Lives Laid Away, by Stephen Mack Jones.
A clever, punchy tale set in one of today’s more romantic locales: Detroit. A city climbing back from ruin is a great backdrop for redemptive stories like this one, about a native who is renovating houses on his childhood street to try and rebuild the neighborhood he grew up in. Stephen Mack Jones is also a playwright and a poet, which means he knows how to make every word count. This timely story of ICE raids with a sinister motive has heart and muscle aplenty. (And it’s the second in a series, with an award-winning first novel I will be adding to my bedside to-be-read pile.) (Soho Crime, 312 pages.)
The Paragon Hotel, by Lyndsay Faye.
This books succeeds wildly on several levels.
Sign Up and Save
Get six months of free digital access to The News & Observer
First, as a beautiful period piece, slangy and jazzy and bringing 1921 to brilliant life.
Second, as a lesson about the racist history of Oregon, whose state constitution prohibited black people from moving there. (Hence a hotel, where they could live but still be “transient.”)
And third, as a suspense story that opens with Alice James on a cross-country train trip with a secret bullet wound, and reveals in subsequent chapters the life she lived as a child in Harlem. We are told right away who shot her; we are on the edge of our seats waiting to see how her childhood companion came to be the one who did it. Brought to the Paragon Hotel by a train porter who understood the need for secrecy, she gets to know her new community, and we fall in love with them through her eyes.
I love so much about this book. I love that the narrator’s nickname is Nobody and her superpower is disappearing in plain sight using outfits, mannerisms and even postures. I love the twists. I love the layering. (Putnam, 432 pages.)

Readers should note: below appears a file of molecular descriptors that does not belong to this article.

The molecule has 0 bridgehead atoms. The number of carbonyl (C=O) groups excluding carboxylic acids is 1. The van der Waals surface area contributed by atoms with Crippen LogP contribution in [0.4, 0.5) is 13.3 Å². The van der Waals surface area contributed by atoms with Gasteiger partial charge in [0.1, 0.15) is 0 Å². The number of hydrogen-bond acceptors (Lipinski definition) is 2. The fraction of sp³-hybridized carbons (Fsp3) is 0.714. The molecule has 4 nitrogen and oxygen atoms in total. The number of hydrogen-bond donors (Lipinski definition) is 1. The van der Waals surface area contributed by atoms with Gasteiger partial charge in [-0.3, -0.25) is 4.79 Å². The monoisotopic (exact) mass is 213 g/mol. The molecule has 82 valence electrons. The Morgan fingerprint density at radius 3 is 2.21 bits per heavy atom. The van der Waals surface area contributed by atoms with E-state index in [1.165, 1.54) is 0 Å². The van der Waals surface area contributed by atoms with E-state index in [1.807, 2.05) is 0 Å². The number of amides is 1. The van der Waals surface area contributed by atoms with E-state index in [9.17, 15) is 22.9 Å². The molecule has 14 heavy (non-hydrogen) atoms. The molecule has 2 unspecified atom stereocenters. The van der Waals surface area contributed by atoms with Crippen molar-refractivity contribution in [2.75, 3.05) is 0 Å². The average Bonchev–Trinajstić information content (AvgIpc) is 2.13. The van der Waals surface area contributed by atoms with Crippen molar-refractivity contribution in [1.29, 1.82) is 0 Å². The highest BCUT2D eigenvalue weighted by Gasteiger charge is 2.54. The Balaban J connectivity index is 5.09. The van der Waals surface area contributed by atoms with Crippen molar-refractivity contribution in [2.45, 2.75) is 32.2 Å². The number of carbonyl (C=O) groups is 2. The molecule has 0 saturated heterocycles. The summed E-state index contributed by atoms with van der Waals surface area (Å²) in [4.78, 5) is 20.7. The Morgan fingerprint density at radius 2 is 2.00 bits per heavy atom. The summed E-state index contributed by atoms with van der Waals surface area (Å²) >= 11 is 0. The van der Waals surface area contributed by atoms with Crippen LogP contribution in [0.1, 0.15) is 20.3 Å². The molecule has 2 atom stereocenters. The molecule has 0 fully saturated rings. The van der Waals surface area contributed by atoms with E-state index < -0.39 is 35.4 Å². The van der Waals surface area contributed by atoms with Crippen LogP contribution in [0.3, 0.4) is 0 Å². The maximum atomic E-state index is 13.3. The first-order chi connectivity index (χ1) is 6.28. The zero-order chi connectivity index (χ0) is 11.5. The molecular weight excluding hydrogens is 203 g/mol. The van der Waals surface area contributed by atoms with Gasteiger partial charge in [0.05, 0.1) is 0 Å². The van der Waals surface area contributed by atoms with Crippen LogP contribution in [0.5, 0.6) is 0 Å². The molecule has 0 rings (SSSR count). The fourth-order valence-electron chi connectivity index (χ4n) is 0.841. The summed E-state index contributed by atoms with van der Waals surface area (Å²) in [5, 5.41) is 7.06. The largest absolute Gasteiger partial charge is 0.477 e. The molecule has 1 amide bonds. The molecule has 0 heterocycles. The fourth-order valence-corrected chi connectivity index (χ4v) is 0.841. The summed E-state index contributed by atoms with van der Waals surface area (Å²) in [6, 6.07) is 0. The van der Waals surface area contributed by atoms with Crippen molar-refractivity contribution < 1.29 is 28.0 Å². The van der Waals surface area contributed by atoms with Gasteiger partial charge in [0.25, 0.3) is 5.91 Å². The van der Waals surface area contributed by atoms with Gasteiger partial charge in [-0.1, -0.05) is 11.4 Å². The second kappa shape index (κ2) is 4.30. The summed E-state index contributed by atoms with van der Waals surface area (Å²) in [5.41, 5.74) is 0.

Tear it Down, by Nick Petrie.
Show of hands, anyone had a nightmare home renovation? You might be particularly triggered by the case that brings Peter Ash down South to Memphis. On the day he arrives to look into threats against war photographer Wanda Wyatt, the threats have escalated -- someone has driven a dump truck into the house she is fixing up. Nick Petrie delivers yet another strong woman (I loved his first book mainly for the character who’s now Peter’s girlfriend) and also an achingly vulnerable young thief who meets Peter by stealing his truck. This is a great series, with colorful storytelling and characters who pop right off the page. (Putnam, 384 pages.)
No Mercy, by Joanna Schaffhausen.
In this second Ellery Hathaway mystery, the police officer is on suspension and in mandatory counseling for the events in her first one, The Vanishing Season. Ellery, survivor of a sensational serial killer, and her rescuer Reed Markham, an FBI profiler, team up again in No Mercy because Ellery lives the kind of life where FBI profilers just come in handy all the time. Two of the crime survivors in her support group, a haunted rape victim and a woman burned in an arson fire decades ago, spark Ellery’s curiosity and she and Reed dive in.
On the last page, Joanna Schaffhausen gives us a cliffhanger — on to book three! (Minotaur, 320 pages.)